5 things to do whilst at university, to land a job in strategic communications.
As we approach the start of the undergraduate enrolment for universities across the UK we thought, what better time to give you 5 things you could do whilst at university to land a job in strategic communications.
1. Join a society to develop transferable skills
The society doesn’t have to be directly related to communications. Consider joining a group that personally interests you. Scope out what roles they have to offer on their committees.
Your university life will have your social calendar chock-a-block, but remember it’s a great time to find ways to show you’ve been proactive during your university experience. In fact, being able to apply your skills in the professional world with little to no experience can be tricky. This will help to elevate your CV and give you more to talk about during interviews.
2. Don’t underestimate the power of LinkedIn!
So, you probably have heard a lot about personal branding but as the digital landscape evolves it’s always good to keep your finger on the pulse. Utilising LinkedIn doesn’t mean you need to post content regularly. However, using it to engage with brands, finding out the latest news and networking with like-minded individuals is key to success.
You could consider using it to seek out a mentor. Being able to learn from someone with more experience than yourself can help you to think about your future career options.
3. Get your portfolio in the bag
Take the time to collate work, whether it’s via voluntary positions, course work, part-time roles, freelance, internships or placements. Coming straight out of university it’s all relevant when searching for your first opportunity on the career ladder.
Creating this as you go along not only helps you to see how much you have grown academically and professionally, but it also takes the headache away from the dreaded job search.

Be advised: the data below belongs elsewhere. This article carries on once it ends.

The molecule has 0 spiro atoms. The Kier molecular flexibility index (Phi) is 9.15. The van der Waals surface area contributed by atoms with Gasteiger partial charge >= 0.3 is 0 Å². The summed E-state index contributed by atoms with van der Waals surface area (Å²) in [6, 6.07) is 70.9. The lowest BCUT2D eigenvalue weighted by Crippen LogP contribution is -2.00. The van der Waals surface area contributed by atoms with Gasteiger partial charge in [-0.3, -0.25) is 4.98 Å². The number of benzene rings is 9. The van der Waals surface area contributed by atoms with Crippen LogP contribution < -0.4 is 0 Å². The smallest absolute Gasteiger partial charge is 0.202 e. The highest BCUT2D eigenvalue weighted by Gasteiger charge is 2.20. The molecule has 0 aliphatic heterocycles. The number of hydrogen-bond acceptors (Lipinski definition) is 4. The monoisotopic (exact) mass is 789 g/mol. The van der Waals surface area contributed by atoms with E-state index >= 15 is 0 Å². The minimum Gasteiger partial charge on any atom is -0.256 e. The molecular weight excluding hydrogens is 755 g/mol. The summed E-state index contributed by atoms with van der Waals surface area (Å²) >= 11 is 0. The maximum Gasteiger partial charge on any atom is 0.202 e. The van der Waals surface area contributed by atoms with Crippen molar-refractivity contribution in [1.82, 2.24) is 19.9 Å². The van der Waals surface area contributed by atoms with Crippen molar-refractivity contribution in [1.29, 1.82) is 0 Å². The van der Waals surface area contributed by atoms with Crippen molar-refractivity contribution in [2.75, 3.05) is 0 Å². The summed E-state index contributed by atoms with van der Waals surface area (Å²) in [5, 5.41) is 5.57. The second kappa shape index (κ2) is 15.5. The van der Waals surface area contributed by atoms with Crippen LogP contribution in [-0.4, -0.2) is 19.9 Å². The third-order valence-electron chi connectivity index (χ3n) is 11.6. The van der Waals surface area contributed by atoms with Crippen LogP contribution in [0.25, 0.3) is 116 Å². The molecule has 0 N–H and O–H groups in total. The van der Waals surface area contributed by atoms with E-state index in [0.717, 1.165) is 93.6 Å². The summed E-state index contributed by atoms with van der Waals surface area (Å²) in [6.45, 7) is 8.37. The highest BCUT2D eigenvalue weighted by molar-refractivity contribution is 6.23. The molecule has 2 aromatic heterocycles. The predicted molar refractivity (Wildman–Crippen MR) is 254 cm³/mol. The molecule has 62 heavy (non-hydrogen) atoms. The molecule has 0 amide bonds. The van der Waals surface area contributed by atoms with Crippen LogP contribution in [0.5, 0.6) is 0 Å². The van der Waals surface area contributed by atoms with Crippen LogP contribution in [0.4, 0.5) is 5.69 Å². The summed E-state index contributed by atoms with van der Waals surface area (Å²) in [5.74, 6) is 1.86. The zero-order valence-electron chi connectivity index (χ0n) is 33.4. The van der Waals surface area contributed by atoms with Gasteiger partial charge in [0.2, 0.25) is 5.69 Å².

In terms of advice for what you could look to get involved, this could be offering to write guest blogs or articles for local papers, writing newsletter content for your students’ union, or getting in contact with bloggers to provide guest posts on a topic of interest to you.
4. Seek out volunteer opportunities.
There are so many companies and charities out there who would welcome the support. You may have tools available via departments at your university that share open opportunities. Equally, there are sites such as Reach, NVCO, Do-it, and others. Or, perhaps you will take the opportunity to reach out to local businesses and offer your support.
5. Consider future possibilities.
Not knowing exactly what you want to do after university is totally normal. There may be some of you who think you know, and that’s fine too. Over time and as you develop a variety of experiences your decisions about future career paths may vary drastically.
Looking at the types of jobs available to recent graduates and assessing the experience or skills that these roles look for can be beneficial. This information will allow you to tailor your university experience to best fit your most desired next steps.